Meal customs, of course, are also equally important: there is a world of difference between a French and a Vietnamese meal. The former is generally composed of an appetiser, a main dish and a baked dessert; the Vietnamese meals I’m used to might have appetisers, but they will above all have a mixture of main dishes that people will pick from, and which are chosen in order to serve a balance of flavours at the table (my personal rule of thumb is three different salty dishes, one soup and one dish of vegetables). In fact, in restaurants it is considered impolite to order your own dish without paying attention to others, or not share what you are eating with the rest of the table, a source of great puzzlement to French people who eat with Vietnamese. Baked desserts are, generally speaking, not a great success; my maternal family usually goes for fresh fruit (again, understandable in a country where there is little wheat flour and therefore few possibilities to do complicated Western-style baking. Rice flour, tapioca flour and potato starch only get you so far).

When worldbuilding, those are factors I also try to keep in mind: that different cultures have different staple foods, different meal customs and different ideas of what is considered polite and impolite; and that a lot of this is influenced by the recent history of the culture. For instance, in On a RedStation, Drifting, though everyone is of Vietnamese origin, the banquet that is one of the centrepieces is a formal Chinese-style one; and the ranks of officials that determine placement at the banquet tables are also taken from Chinese history; because in that alternate universe China remained a global power from the 16th Century onwards, and its culture spread much farther in Asia than it did in our world.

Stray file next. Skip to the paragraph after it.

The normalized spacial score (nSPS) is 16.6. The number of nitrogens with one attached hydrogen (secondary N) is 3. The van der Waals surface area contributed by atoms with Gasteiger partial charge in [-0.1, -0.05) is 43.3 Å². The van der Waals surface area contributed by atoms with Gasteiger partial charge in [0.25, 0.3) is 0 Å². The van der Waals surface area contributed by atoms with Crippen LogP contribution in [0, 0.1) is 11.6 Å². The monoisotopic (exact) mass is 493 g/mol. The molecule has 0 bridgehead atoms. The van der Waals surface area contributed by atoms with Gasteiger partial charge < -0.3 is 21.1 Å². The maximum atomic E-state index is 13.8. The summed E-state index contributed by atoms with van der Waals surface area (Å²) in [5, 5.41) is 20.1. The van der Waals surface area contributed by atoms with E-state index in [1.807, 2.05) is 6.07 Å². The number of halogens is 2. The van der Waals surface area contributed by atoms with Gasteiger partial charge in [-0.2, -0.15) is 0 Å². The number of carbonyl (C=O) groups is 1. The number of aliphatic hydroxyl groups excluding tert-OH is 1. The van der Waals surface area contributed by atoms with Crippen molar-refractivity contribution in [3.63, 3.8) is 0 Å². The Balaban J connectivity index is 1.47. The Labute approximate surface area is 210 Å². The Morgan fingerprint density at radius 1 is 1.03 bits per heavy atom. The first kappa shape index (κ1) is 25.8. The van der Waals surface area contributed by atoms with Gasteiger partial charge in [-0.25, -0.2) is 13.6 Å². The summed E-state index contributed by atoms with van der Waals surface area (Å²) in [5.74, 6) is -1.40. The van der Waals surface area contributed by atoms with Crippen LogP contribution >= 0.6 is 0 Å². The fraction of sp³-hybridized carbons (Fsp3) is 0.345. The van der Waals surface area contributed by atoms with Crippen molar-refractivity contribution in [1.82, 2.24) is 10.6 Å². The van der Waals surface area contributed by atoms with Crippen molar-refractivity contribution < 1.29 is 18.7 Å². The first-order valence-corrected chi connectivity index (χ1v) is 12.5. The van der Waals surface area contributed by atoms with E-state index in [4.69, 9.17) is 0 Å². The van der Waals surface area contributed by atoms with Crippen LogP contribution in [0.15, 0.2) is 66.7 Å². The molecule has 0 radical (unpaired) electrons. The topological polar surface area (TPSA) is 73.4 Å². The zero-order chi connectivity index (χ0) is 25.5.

The other thing about food, of course, is that it is one of the easiest things to miss when you leave the place it originated in. I’m sure everyone who has gone abroad has vivid memories of the staples they could no longer get: I’ve missed baguette and cheese in the United Kingdom (fortunately, pho was more easily available!); and viennoiseries in the US (you can find some, but they seldom taste like what I’m used to, being made in another country). When returning from Vietnam it’s taken me a while to adjust to the lack of tropical fruit such as rambutan, mango and pomelo; and to the impossibility to have a noodle soup for breakfast unless I’m ready to make my own broth (which is a time consuming experience I don’t often have the courage for…). As such, a lot of the food in my fiction becomes a sign of living in another culture; of travels and exile and alienation. In my short story “Immersion“, the dish of lemongrass chicken symbolises the culture one of the characters has tried to cut herself off from; and ultimately the impossibility of ever surrendering her childhood memories.

So that’s why there is food in my fiction; and why a lot of my time is spent devising meals in the streets, in homes, in restaurants, at banquets and festivals… It is a great worldbuilding tool; but more than that it is a strong cultural marker, and a powerful indication of what shapes people’s lives and memories–a very useful tool to have in my writer’s arsenal.

Well, that, and of course the fact that I enjoy making people hungry. I am a cook, after all…